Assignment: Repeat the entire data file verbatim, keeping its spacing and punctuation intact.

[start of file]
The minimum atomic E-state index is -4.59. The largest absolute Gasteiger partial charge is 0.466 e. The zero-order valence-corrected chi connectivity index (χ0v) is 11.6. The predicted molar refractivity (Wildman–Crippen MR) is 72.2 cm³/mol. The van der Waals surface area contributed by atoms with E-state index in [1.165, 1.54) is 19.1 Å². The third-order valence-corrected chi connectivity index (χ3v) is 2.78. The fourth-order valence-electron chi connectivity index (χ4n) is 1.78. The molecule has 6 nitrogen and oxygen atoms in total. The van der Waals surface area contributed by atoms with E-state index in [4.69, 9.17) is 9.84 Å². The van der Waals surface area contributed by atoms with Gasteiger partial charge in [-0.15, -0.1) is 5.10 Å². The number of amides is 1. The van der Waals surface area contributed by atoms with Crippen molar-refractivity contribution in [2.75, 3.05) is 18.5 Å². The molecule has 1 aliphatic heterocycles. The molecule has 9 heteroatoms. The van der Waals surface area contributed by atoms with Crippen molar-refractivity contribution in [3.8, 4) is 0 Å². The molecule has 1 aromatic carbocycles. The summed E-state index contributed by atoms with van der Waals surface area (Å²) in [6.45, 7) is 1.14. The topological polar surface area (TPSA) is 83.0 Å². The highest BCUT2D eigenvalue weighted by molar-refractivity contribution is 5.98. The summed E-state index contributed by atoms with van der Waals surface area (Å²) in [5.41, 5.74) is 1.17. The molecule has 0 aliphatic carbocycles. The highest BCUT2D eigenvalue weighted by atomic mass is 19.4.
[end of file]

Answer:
The minimum atomic E-state index is -4.59. The largest absolute Gasteiger partial charge is 0.466 e. The zero-order valence-corrected chi connectivity index (χ0v) is 11.6. The predicted molar refractivity (Wildman–Crippen MR) is 72.2 cm³/mol. The van der Waals surface area contributed by atoms with E-state index in [1.165, 1.54) is 19.1 Å². The third-order valence-corrected chi connectivity index (χ3v) is 2.78. The fourth-order valence-electron chi connectivity index (χ4n) is 1.78. The molecule has 6 nitrogen and oxygen atoms in total. The van der Waals surface area contributed by atoms with E-state index in [4.69, 9.17) is 9.84 Å². The van der Waals surface area contributed by atoms with Gasteiger partial charge in [-0.15, -0.1) is 5.10 Å². The number of amides is 1. The van der Waals surface area contributed by atoms with Crippen molar-refractivity contribution in [2.75, 3.05) is 18.5 Å². The molecule has 1 aliphatic heterocycles. The molecule has 9 heteroatoms. The van der Waals surface area contributed by atoms with Crippen molar-refractivity contribution in [3.8, 4) is 0 Å². The molecule has 1 aromatic carbocycles. The summed E-state index contributed by atoms with van der Waals surface area (Å²) in [6.45, 7) is 1.14. The topological polar surface area (TPSA) is 83.0 Å². The highest BCUT2D eigenvalue weighted by molar-refractivity contribution is 5.98. The summed E-state index contributed by atoms with van der Waals surface area (Å²) in [5.41, 5.74) is 1.17. The molecule has 0 aliphatic carbocycles. The highest BCUT2D eigenvalue weighted by atomic mass is 19.4.